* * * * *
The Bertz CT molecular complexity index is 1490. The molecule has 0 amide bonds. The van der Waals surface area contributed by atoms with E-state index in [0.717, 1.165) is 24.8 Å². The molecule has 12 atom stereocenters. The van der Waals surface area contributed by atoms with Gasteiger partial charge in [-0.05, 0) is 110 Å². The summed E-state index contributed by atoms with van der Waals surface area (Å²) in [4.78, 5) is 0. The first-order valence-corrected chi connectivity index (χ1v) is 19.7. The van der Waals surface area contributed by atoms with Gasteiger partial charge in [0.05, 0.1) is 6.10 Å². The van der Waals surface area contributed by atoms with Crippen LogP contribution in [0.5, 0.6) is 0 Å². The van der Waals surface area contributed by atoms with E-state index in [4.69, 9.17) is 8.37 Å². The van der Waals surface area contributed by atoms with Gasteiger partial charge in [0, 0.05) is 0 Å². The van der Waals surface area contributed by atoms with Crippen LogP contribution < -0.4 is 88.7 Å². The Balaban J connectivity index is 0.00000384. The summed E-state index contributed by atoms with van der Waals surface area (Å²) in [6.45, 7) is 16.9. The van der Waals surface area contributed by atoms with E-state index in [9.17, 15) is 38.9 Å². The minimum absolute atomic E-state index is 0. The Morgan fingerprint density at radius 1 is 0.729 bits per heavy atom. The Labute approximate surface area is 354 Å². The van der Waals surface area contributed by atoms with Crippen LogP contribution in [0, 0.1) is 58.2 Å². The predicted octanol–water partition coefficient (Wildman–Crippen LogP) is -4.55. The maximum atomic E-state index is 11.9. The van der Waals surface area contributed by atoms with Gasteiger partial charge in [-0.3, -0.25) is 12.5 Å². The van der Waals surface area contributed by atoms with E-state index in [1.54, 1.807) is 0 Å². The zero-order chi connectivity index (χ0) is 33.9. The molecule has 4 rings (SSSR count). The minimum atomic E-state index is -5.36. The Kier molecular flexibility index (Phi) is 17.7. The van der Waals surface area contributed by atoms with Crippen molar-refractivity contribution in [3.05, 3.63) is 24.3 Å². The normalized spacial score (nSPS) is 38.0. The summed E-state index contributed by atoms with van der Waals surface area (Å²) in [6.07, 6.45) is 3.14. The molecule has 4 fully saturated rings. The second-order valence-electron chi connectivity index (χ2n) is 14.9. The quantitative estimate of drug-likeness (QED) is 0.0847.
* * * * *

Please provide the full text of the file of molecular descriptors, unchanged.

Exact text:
The Bertz CT molecular complexity index is 1490. The molecule has 0 amide bonds. The van der Waals surface area contributed by atoms with E-state index in [0.717, 1.165) is 24.8 Å². The molecule has 12 atom stereocenters. The van der Waals surface area contributed by atoms with Gasteiger partial charge in [-0.05, 0) is 110 Å². The summed E-state index contributed by atoms with van der Waals surface area (Å²) in [4.78, 5) is 0. The first-order valence-corrected chi connectivity index (χ1v) is 19.7. The van der Waals surface area contributed by atoms with Gasteiger partial charge in [0.05, 0.1) is 6.10 Å². The van der Waals surface area contributed by atoms with Crippen LogP contribution in [0.5, 0.6) is 0 Å². The van der Waals surface area contributed by atoms with E-state index in [4.69, 9.17) is 8.37 Å². The van der Waals surface area contributed by atoms with Gasteiger partial charge in [0, 0.05) is 0 Å². The van der Waals surface area contributed by atoms with Crippen LogP contribution < -0.4 is 88.7 Å². The Balaban J connectivity index is 0.00000384. The summed E-state index contributed by atoms with van der Waals surface area (Å²) in [6.45, 7) is 16.9. The van der Waals surface area contributed by atoms with E-state index in [9.17, 15) is 38.9 Å². The minimum absolute atomic E-state index is 0. The Morgan fingerprint density at radius 1 is 0.729 bits per heavy atom. The Labute approximate surface area is 354 Å². The van der Waals surface area contributed by atoms with Crippen LogP contribution in [0, 0.1) is 58.2 Å². The predicted octanol–water partition coefficient (Wildman–Crippen LogP) is -4.55. The maximum atomic E-state index is 11.9. The van der Waals surface area contributed by atoms with Gasteiger partial charge in [-0.3, -0.25) is 12.5 Å². The van der Waals surface area contributed by atoms with E-state index in [1.54, 1.807) is 0 Å². The zero-order chi connectivity index (χ0) is 33.9. The molecule has 4 rings (SSSR count). The minimum atomic E-state index is -5.36. The Kier molecular flexibility index (Phi) is 17.7. The van der Waals surface area contributed by atoms with Crippen molar-refractivity contribution in [3.05, 3.63) is 24.3 Å². The normalized spacial score (nSPS) is 38.0. The summed E-state index contributed by atoms with van der Waals surface area (Å²) in [6.07, 6.45) is 3.14. The molecule has 4 fully saturated rings. The second-order valence-electron chi connectivity index (χ2n) is 14.9. The quantitative estimate of drug-likeness (QED) is 0.0847.